A Life in Letters:Selected Correspondence

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One of the central figures in modern thought, Max Horkheimer (1895-1973) was the director of the Institute of Social Research at the University of Frankfurt and guided the activities of the Frankfurt School from its origins in Germany through its exile in the United States during World War II. The Frankfurt School writers developed what came to be known as Critical Theory, and anyone familiar with poststructuralist theory in the humanities and social sciences will recognize its indebtedness to the Frankfurt School. These letters show how Horkheimer's thought was influenced by and engaged with the historical events of the twentieth century, particularly the Holocaust and the Vietnam War. The letters trace the trajectory of his thought from an early optimism about the possibility of revolutionary change to a critique of orthodox Marxism as his faith in revolution was replaced by a commitment to the transformative power of education. These letters also convey the contours of Horkheimer's personal relationships and illustrate the connection of Horkheimer and the Frankfurt School to the work and thought of some of the most important figures in the intellectual life of the nineteenth and twentieth centuries, including Karl Marx, Thomas Mann, Sigmund Freud, Theodor Adorno, and Herbert Marcuse.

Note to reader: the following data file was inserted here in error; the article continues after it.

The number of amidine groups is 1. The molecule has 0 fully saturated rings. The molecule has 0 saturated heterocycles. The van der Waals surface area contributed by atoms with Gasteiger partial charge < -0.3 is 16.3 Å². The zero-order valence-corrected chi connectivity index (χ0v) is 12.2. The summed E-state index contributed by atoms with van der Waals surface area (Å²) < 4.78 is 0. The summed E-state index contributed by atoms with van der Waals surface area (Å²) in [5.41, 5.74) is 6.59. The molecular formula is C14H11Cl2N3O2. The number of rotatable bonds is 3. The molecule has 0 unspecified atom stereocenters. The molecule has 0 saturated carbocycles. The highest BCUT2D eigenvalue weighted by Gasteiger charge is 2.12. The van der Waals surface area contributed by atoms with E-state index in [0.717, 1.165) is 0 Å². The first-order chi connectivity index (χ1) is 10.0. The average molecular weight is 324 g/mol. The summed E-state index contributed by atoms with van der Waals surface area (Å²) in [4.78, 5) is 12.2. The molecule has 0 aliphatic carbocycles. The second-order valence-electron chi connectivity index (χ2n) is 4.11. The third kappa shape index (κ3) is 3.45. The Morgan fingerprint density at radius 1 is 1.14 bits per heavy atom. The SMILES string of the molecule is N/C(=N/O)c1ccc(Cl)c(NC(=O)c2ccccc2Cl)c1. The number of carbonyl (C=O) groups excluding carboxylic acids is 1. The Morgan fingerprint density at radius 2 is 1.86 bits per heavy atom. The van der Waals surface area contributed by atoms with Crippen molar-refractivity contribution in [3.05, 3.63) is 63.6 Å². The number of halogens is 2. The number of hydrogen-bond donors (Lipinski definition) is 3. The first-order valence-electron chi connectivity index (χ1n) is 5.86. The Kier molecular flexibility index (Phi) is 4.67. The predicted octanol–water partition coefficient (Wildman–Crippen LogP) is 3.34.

Publication Date: 
January 1, 2008